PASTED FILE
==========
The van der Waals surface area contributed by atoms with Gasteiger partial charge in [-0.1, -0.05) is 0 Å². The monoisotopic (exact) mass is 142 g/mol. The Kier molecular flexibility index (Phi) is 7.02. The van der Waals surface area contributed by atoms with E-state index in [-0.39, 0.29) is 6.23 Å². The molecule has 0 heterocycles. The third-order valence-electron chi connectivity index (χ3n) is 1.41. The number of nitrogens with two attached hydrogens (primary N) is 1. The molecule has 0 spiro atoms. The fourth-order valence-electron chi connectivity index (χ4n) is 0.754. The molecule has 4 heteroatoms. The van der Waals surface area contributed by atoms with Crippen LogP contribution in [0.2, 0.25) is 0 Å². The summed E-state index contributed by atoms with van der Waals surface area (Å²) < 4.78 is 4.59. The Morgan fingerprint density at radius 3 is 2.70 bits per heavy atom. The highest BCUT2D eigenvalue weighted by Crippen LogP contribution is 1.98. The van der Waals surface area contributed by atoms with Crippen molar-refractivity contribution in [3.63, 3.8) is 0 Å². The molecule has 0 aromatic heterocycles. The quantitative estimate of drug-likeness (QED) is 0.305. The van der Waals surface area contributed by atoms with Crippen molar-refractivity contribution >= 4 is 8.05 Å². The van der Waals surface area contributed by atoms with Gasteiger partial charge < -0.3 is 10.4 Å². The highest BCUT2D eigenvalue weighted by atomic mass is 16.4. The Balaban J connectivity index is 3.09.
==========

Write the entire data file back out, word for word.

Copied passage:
The van der Waals surface area contributed by atoms with Gasteiger partial charge in [-0.1, -0.05) is 0 Å². The monoisotopic (exact) mass is 142 g/mol. The Kier molecular flexibility index (Phi) is 7.02. The van der Waals surface area contributed by atoms with E-state index in [-0.39, 0.29) is 6.23 Å². The molecule has 0 heterocycles. The third-order valence-electron chi connectivity index (χ3n) is 1.41. The number of nitrogens with two attached hydrogens (primary N) is 1. The molecule has 0 spiro atoms. The fourth-order valence-electron chi connectivity index (χ4n) is 0.754. The molecule has 4 heteroatoms. The van der Waals surface area contributed by atoms with Crippen LogP contribution in [0.2, 0.25) is 0 Å². The summed E-state index contributed by atoms with van der Waals surface area (Å²) < 4.78 is 4.59. The Morgan fingerprint density at radius 3 is 2.70 bits per heavy atom. The highest BCUT2D eigenvalue weighted by Crippen LogP contribution is 1.98. The van der Waals surface area contributed by atoms with Crippen molar-refractivity contribution in [3.63, 3.8) is 0 Å². The molecule has 0 aromatic heterocycles. The quantitative estimate of drug-likeness (QED) is 0.305. The van der Waals surface area contributed by atoms with Crippen molar-refractivity contribution >= 4 is 8.05 Å². The van der Waals surface area contributed by atoms with Gasteiger partial charge < -0.3 is 10.4 Å². The highest BCUT2D eigenvalue weighted by atomic mass is 16.4. The Balaban J connectivity index is 3.09.